The first part of his Critical Volume might admit, though it did not deserve, a particular reply But the easy, though tedious compilation, which fills the remainder, (76) and which Mr. Davis has produced as the evidence of my shameful plagiarisms, may be set in its true light by three or four short and general reflections.
1. Mr. Davis has disposed, in two columns, the passages which he thinks proper to select from my Two last Chapters, and the corresponding passages from Middleton, Barbeyrac, Beausobre, Dodwell, etc., to the most important of which he had been regularly guided by my own quotations. According to the opinion which he has conceived of literary property, to agree is to follow, and to follow is to steal. He celebrates his own sagacity with loud and reiterated applause, and declares with infinite facetiousness, that if he restored to every author the passages which Mr. Gibbon has purloined, he would appear as naked as the proud and gaudy Daw in the Fable, when each bird had plucked away its own plumes. Instead of being angry with Mr. Davis for the parallel which he has extended to so great a length, I am under some obligation to his industry for the copious proofs which he has furnished the reader, that my representation of some of the most important facts of Ecclesiastical Antiquity, is supported by the authority or opinion of the most ingenious and learned of the modern writers. The Public may not, perhaps, be very eager to assist Mr. Davis in his favourite amusement of depluming me. They may think, that if the materials which compose my Two last Chapters are curious and valuable, it is of little moment to whom they properly belong. If my readers are satisfied with the form, the colours, the new arrangement which I have given to the labours of my predecessors, they may perhaps consider me not as a contemptible Thief, but as an honest and industrious Manufacturer, who has fairly procured the raw materials, and worked them up with a laudable degree of skill and success.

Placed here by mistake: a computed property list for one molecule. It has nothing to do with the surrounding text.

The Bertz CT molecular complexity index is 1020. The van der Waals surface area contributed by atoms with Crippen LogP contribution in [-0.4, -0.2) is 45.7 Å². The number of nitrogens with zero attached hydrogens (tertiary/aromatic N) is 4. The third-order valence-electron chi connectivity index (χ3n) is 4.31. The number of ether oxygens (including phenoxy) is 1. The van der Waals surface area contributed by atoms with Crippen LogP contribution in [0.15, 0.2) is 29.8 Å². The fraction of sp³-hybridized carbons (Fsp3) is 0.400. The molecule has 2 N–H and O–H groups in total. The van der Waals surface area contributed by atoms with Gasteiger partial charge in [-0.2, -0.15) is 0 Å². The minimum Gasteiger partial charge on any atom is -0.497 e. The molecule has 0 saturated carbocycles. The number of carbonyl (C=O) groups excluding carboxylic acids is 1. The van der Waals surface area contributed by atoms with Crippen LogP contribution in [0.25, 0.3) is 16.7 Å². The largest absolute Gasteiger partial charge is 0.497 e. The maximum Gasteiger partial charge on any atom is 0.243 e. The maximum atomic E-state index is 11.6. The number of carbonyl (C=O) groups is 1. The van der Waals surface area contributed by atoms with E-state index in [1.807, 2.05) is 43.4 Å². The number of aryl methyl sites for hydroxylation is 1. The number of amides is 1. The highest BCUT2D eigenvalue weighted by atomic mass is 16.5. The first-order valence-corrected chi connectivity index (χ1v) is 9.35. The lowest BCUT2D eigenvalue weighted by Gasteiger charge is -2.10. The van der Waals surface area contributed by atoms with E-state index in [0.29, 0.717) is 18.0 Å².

2. About two hundred years ago, the Court of Rome discovered that the system which had been erected by ignorance must be defended and countenanced by the aid, or at least by the abuse, of science. The grosser legends of the middle ages were abandoned to contempt, but the supremacy and infallibility of two hundred Popes, the virtues of many thousand Saints, and the miracles which they either performed or related, have been laboriously consecrated in the Ecclesiastical Annals of Cardinal Baronius. A Theological Barometer might be formed, of which the Cardinal and our countryman Dr. Middleton should constitute the opposite and remote extremities, as the former sunk to the lowest degree of credulity, which was compatible with learning, and the latter rose to the highest pitch of scepticism, in any wise consistent with Religion. The intermediate gradations would be filled by a line of ecclesiastical critics, whose rank has been fixed by the circumstances of their temper and studies, as well as by the spirit of the church or society to which they were attached. It would be amusing enough to calculate the weight of prejudice in the air of Rome, of Oxford, of Paris, and of Holland; and sometimes to observe the irregular tendency of Papists towards freedom, sometimes to remark the unnatural gravitation of Protestants towards slavery. But it is useful to borrow the assistance of so many learned and ingenious men, who have viewed the first ages of the church in every light, and from every situation. If we skilfully combine the passions and prejudices, the hostile motives and intentions, of the several theologians, we may frequently extract knowledge from credulity, moderation from zeal, and impartial truth from the most disingenuous controversy. It is the right, it is the duty of a critical historian to collect, to weigh, to select the opinions of his predecessors; and the more diligence he has exerted in the search, the more rationally he may hope to add some improvement to the stock of knowledge, the use of which has been common to all.